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READ: UK Prime Minister Theresa May's statement on Syria strikes

READ: UK Prime Minister Theresa May's statement on Syria strikes

British Prime Minister Theresa May declined to say on Saturday whether Syrian President Bashar al-Assad should stay in power and said talks with allies would continue on finding a political solution to the civil war.

"It was both right and legal to take military action together with our closest allies to alleviate further humanitarian suffering by degrading the Syrian regime's chemical weapons capability", May said.

"It is about a limited and targeted strike that does not further escalate tensions in the region and that does everything possible to prevent civilian casualties".

The air strikes were in retaliation for an alleged chemical attack in Douma earlier this week, which saw horrific images of its aftermath broadcast worldwide.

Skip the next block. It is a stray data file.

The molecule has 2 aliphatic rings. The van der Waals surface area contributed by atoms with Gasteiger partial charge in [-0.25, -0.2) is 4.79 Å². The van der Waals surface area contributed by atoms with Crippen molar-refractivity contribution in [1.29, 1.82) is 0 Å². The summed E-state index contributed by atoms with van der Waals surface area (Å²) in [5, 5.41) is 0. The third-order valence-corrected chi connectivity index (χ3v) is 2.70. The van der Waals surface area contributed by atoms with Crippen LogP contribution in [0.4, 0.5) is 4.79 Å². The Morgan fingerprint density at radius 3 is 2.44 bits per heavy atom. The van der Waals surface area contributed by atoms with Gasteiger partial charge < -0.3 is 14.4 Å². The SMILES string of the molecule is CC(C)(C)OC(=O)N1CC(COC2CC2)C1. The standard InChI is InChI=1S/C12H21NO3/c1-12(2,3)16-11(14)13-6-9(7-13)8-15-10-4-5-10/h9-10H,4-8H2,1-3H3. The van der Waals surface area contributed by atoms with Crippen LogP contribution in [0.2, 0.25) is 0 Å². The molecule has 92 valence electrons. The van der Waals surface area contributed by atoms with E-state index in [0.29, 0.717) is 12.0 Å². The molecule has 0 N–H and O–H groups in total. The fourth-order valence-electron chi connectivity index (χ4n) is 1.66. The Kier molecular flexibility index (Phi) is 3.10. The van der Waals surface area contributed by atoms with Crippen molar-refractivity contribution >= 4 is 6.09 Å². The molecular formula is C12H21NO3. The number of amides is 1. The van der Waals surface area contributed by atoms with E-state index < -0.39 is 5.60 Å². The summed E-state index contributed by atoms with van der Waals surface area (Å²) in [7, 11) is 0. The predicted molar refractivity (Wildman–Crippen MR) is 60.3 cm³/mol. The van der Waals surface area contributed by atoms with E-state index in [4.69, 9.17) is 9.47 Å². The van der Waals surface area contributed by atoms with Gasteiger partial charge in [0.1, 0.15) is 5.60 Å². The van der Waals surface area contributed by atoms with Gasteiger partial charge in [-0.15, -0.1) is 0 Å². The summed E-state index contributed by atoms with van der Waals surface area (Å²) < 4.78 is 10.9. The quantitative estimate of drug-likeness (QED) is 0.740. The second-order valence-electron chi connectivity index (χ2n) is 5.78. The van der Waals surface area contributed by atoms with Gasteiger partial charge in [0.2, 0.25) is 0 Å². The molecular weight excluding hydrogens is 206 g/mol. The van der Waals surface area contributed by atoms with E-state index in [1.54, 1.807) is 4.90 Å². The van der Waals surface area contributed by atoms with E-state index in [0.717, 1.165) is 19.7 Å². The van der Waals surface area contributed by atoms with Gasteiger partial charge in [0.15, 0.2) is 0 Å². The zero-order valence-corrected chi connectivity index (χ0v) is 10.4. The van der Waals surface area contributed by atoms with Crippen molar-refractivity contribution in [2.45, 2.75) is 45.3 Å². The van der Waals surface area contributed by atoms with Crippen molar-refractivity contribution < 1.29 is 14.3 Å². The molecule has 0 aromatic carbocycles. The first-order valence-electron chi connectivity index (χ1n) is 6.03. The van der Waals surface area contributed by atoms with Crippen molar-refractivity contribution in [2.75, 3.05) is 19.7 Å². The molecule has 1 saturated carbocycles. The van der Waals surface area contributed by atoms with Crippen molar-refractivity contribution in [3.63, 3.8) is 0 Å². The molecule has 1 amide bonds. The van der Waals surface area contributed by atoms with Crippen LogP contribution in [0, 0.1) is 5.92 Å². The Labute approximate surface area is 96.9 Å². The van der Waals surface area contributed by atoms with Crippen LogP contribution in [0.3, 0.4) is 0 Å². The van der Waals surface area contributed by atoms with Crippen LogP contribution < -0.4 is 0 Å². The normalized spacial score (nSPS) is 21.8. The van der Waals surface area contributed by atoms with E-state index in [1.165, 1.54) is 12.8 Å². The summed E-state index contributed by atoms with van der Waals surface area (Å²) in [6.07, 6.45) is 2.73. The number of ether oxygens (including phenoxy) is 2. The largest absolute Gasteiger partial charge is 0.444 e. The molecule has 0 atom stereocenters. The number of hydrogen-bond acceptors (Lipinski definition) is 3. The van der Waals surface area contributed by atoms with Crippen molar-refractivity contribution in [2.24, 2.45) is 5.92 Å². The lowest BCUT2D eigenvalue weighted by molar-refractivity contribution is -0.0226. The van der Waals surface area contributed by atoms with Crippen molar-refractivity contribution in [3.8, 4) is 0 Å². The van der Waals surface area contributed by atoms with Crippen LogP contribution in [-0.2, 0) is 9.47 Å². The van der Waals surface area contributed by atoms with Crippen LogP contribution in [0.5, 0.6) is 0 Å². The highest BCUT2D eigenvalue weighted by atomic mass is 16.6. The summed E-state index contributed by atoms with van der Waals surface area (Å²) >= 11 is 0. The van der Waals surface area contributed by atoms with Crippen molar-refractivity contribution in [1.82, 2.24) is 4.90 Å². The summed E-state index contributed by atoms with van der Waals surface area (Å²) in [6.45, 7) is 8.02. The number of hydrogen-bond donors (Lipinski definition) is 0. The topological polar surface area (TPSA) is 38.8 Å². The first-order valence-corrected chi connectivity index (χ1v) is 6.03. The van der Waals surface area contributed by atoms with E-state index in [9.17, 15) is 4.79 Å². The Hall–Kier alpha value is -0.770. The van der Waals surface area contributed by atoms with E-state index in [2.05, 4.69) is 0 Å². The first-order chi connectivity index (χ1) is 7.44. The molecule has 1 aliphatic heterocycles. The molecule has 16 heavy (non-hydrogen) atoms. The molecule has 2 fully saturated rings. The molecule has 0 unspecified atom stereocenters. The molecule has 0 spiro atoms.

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The former missile base was assessed to have been used by the Syrian regime to "keep chemical weapon precursors stockpiled in breach of Syria's obligations under the Chemical Weapons Convention", the MoD said in a statement. So there is no practicable alternative to the use of force to degrade and deter the use of chemical weapons by the Syrian Regime.

DUP MP Nigel Doods, reacting to the air strikes, said: "First and foremost we salute the courage of our fearless servicemen and women". I believe it is absolutely in our national interest. The Cabinet's approval for action raised the likelihood of Britain joining France and the United States in a military response against Syria's government. Even this week the Russians vetoed a Resolution at the UN Security Council which would have established an independent investigation into the Douma attack. We would have preferred an alternative path.

"As always, they have served our country with the greatest professionalism and bravery, and we owe them a huge debt of gratitude".